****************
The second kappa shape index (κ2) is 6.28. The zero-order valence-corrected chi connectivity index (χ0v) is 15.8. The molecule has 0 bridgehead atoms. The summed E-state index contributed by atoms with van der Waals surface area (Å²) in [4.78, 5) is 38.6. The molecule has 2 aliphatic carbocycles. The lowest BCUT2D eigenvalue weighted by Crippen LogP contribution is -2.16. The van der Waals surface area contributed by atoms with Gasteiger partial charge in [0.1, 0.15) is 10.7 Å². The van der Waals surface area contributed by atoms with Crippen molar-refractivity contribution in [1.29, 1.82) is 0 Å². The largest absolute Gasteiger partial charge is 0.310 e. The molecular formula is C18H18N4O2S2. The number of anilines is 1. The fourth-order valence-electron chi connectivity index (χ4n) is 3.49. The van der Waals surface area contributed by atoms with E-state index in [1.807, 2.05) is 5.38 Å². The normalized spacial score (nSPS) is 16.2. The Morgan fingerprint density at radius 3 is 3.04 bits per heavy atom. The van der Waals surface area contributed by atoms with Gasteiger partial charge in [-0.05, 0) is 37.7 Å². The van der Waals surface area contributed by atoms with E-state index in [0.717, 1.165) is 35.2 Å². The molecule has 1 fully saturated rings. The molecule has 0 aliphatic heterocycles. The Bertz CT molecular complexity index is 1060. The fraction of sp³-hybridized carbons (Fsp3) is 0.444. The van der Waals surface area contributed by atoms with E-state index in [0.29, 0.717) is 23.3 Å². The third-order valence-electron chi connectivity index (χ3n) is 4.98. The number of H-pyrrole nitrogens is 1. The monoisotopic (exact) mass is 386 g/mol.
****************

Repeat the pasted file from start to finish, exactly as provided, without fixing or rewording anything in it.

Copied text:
The second kappa shape index (κ2) is 6.28. The zero-order valence-corrected chi connectivity index (χ0v) is 15.8. The molecule has 0 bridgehead atoms. The summed E-state index contributed by atoms with van der Waals surface area (Å²) in [4.78, 5) is 38.6. The molecule has 2 aliphatic carbocycles. The lowest BCUT2D eigenvalue weighted by Crippen LogP contribution is -2.16. The van der Waals surface area contributed by atoms with Gasteiger partial charge in [0.1, 0.15) is 10.7 Å². The van der Waals surface area contributed by atoms with Crippen molar-refractivity contribution in [1.29, 1.82) is 0 Å². The largest absolute Gasteiger partial charge is 0.310 e. The molecular formula is C18H18N4O2S2. The number of anilines is 1. The fourth-order valence-electron chi connectivity index (χ4n) is 3.49. The van der Waals surface area contributed by atoms with E-state index in [1.807, 2.05) is 5.38 Å². The normalized spacial score (nSPS) is 16.2. The Morgan fingerprint density at radius 3 is 3.04 bits per heavy atom. The van der Waals surface area contributed by atoms with Gasteiger partial charge in [-0.05, 0) is 37.7 Å². The van der Waals surface area contributed by atoms with E-state index in [0.717, 1.165) is 35.2 Å². The molecule has 1 fully saturated rings. The molecule has 0 aliphatic heterocycles. The Bertz CT molecular complexity index is 1060. The fraction of sp³-hybridized carbons (Fsp3) is 0.444. The van der Waals surface area contributed by atoms with E-state index in [0.29, 0.717) is 23.3 Å². The third-order valence-electron chi connectivity index (χ3n) is 4.98. The number of H-pyrrole nitrogens is 1. The monoisotopic (exact) mass is 386 g/mol.